But returning to machine learning, here is the insight that the fluidic analogy makes possible: if we set $U(x) = -\log q(x)$ then a particle simulated at some “temperature” $T=1/k_B$ in potential $U$ would eventually have probability $e^{-U(x)}=p(x)$ of being at $x$. So, we can use what we know about the dynamics of particles that are a part of a fluid at thermal equilibrium, to sample from probability distributions that may have nothing at all to do with fluids.

What exactly does it mean to “simulate a particle” of this probability fluid? You can take those words pretty literally, as it turns out. There are two sources of motion at each timestep: $U$ and $T$. Given potential $U(x)$, we can derive the force $-\nabla U$ that acts on our particle, and then apply Newton’s Second Law to infer the velocity. We’ll assume that velocity is roughly independent between timesteps because the particle is repeatedly being bumped around by other particles and having its velocity reset — so, no need to track acceleration. By the way, notice that $\nabla \log q(x)$ doesn’t depend on the unknown normalization constant, because the logarithm turns it into an additive constant, which disappears under the derivative.

As for the effect of $T$, we can model the thermal motion of the particle as Brownian motion: that is, at each time, the particle gets bumped to some random neighboring position drawn independently from a Gaussian that is somehow scaled with respect to “temperature” $T$. (How do we translate $T=1/k_B$ to this un-physical world where “joules” and “kelvins” make no sense? Stay tuned…)

This fluidic analogy leads us to what people call the “Unadjusted Langevin Algorithm.” The algorithm is quite simple to state and implement:

- Initialize some $x_0$.
- Using some small step size $\Delta t$ integrate $\Delta x = \Delta t \cdot \nabla\log q(x_t) + \sqrt{2\Delta t} \cdot \xi_t$ where you sample $\xi_t \sim N(0,1)$; the Greek letter $\xi$ is chosen for maximum squiggliness, in order to act as a visual metaphor for its function. Importantly, this step only requires you to evaluate the unnormalized density $q$!
- That’s it — under some (not
*too*mild but still reasonable) assumptions, snapshots of the trajectory ${x_t}$ are distributed accoding to $p(x)$!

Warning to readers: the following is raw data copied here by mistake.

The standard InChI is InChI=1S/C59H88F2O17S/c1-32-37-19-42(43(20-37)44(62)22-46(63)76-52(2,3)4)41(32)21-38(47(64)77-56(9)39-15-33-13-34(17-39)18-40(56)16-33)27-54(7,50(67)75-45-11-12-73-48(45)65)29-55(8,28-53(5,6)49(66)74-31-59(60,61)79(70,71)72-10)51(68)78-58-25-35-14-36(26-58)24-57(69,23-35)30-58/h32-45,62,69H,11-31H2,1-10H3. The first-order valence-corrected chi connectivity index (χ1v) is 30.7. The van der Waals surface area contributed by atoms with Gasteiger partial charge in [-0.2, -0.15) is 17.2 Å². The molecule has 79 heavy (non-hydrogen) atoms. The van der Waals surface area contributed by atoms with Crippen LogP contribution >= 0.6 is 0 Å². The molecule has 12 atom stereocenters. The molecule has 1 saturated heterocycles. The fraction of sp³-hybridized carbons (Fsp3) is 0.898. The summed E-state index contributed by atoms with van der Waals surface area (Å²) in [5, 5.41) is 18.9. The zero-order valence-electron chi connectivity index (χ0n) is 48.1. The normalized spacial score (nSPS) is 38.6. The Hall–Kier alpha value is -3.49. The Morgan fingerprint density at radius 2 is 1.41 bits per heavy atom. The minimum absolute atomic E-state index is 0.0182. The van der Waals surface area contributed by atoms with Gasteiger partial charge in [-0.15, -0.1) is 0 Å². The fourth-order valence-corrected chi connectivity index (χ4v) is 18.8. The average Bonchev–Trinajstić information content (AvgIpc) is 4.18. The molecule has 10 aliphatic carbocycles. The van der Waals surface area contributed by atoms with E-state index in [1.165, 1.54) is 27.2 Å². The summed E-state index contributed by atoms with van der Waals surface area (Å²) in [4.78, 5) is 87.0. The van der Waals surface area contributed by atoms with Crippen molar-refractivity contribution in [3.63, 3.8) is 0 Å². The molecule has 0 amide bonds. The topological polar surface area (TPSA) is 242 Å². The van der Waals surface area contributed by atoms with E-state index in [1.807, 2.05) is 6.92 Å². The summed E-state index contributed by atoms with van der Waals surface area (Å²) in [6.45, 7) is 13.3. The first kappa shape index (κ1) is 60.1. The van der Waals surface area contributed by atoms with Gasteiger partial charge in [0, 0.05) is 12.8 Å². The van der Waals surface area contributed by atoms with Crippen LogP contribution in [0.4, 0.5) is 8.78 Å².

Are you convinced? Here’s a sanity check: without the stochastic component $\sqrt{2\Delta t}\cdot\xi_t$ at each step, $x_t$ deterministically walks towards the maximum likelihood estimator — that is, without the stochastic component, we’d have invented gradient descent! The stochasticity, however, makes $x_t$ a random variable instead.

The rest of this piece is dedicated to answering the question: where does that stochastic coefficient $\sqrt{2\Delta t}$ come from? You might have already worked out that it’s the magnitude of the thermal motion, which depends on $T$. If that coefficient were too small, then, as we just discussed above, we simply have gradient descent: our particle is analogous to a marble rolling down a (syrupy — overdamped!) hill. If the coefficient were too large, then thermal motion would dominate and the “signal” from the potential $U$ would stop mattering. So, clearly, the threshold $\sqrt{2\Delta t}$ is “special” in some way.

First let me convince you that we want this coefficient to indeed be
proportional to $\sqrt{\Delta t}$, even though it looks dimensionally wrong
when placed in a sum right next to the $\Delta t\cdot\nabla \log q$ term.
What’s going on? It turns out that this “lots of little Gaussian bumps” motion
doesn’t have an intuitive integral calculus. In particular, for Gaussians, it’s
the *variance* that adds, not the standard deviation. So in time $t$ the
variance of the total distance traveled would be $\Sigma\sqrt{\Delta t}^2 =
\Sigma \Delta t = t$, and therefore the standard deviation would be $\sqrt{t}$,
which is exactly what we want for the algorithm to be invariant to how small
$\Delta t$ is. (For more on this, you could read about “Wiener processes.”)

Now for the “2.” To derive this value, let’s return to our fluidic analogy. Suppose we wanted to compute the change in probability density at a point $x$ over time, that is, ${\partial p(x,t)}/{\partial t}$, with the understanding that we will set this time derivative to zero later to reason about the system’s behavior at equilibrium. By following the fluidic analogy, we can hallucinate a “probability flow” $\vec{J}(x, t)$ and assert, by Gauss’ Law, that ${\partial p}/{\partial t} = -\nabla \cdot \vec{J}$.

To measure $\vec{J}(x, t)$, we should think about what’s flowing; that is, about “particles,” whose dynamics is given by the Langevin update rule for $\Delta x_t$ I wrote out above. The deterministic part is easy to deal with: from a tiny region of volume $\Delta V$, a mass $p\Delta V$ of particles leaves with velocity $\nabla\log q$, so the flux is $p\nabla \log q$.

For the stochastic part, notice that the dynamics of the thermal motion are spatially invariant, i.e. independent of $x$. So, whatever amount diffuses out of $\Delta V$ is proportional to $p$, and whatever amount diffuses in is proportional to the density in the neighborhood of $\Delta V$: this means the net flow is proportional to $-\nabla p$. When we talk about fluids, this observation is also known as Fick’s Law, and the constant of proportionality is called the diffusion coefficient $D$.